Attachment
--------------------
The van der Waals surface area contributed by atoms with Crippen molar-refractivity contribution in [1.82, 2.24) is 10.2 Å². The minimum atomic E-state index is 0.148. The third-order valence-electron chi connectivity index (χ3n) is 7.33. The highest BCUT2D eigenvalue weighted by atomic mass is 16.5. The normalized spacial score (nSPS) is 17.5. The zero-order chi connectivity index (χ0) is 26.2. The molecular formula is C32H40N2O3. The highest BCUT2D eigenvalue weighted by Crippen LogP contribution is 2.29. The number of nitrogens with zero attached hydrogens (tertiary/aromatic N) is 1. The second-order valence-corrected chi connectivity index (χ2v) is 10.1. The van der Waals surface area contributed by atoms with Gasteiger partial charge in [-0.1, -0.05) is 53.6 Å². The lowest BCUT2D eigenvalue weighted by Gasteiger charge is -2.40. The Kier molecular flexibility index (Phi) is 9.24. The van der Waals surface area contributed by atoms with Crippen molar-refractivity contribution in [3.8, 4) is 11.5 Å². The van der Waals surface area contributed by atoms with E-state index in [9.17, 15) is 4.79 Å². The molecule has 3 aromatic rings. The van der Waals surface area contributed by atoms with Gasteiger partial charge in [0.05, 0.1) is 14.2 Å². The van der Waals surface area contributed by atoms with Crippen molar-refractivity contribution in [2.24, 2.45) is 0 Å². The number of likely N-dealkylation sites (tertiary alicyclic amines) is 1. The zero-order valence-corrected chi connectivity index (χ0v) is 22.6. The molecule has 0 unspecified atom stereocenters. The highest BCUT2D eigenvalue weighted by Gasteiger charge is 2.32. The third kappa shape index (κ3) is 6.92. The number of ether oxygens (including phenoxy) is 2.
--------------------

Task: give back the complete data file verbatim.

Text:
The van der Waals surface area contributed by atoms with Crippen molar-refractivity contribution in [1.82, 2.24) is 10.2 Å². The minimum atomic E-state index is 0.148. The third-order valence-electron chi connectivity index (χ3n) is 7.33. The highest BCUT2D eigenvalue weighted by atomic mass is 16.5. The normalized spacial score (nSPS) is 17.5. The zero-order chi connectivity index (χ0) is 26.2. The molecular formula is C32H40N2O3. The highest BCUT2D eigenvalue weighted by Crippen LogP contribution is 2.29. The number of nitrogens with zero attached hydrogens (tertiary/aromatic N) is 1. The second-order valence-corrected chi connectivity index (χ2v) is 10.1. The van der Waals surface area contributed by atoms with Gasteiger partial charge in [-0.1, -0.05) is 53.6 Å². The lowest BCUT2D eigenvalue weighted by Gasteiger charge is -2.40. The Kier molecular flexibility index (Phi) is 9.24. The van der Waals surface area contributed by atoms with Crippen molar-refractivity contribution in [3.8, 4) is 11.5 Å². The van der Waals surface area contributed by atoms with E-state index in [9.17, 15) is 4.79 Å². The molecule has 3 aromatic rings. The van der Waals surface area contributed by atoms with Gasteiger partial charge in [0.05, 0.1) is 14.2 Å². The van der Waals surface area contributed by atoms with Crippen molar-refractivity contribution in [2.24, 2.45) is 0 Å². The number of likely N-dealkylation sites (tertiary alicyclic amines) is 1. The zero-order valence-corrected chi connectivity index (χ0v) is 22.6. The molecule has 0 unspecified atom stereocenters. The highest BCUT2D eigenvalue weighted by Gasteiger charge is 2.32. The third kappa shape index (κ3) is 6.92. The number of ether oxygens (including phenoxy) is 2.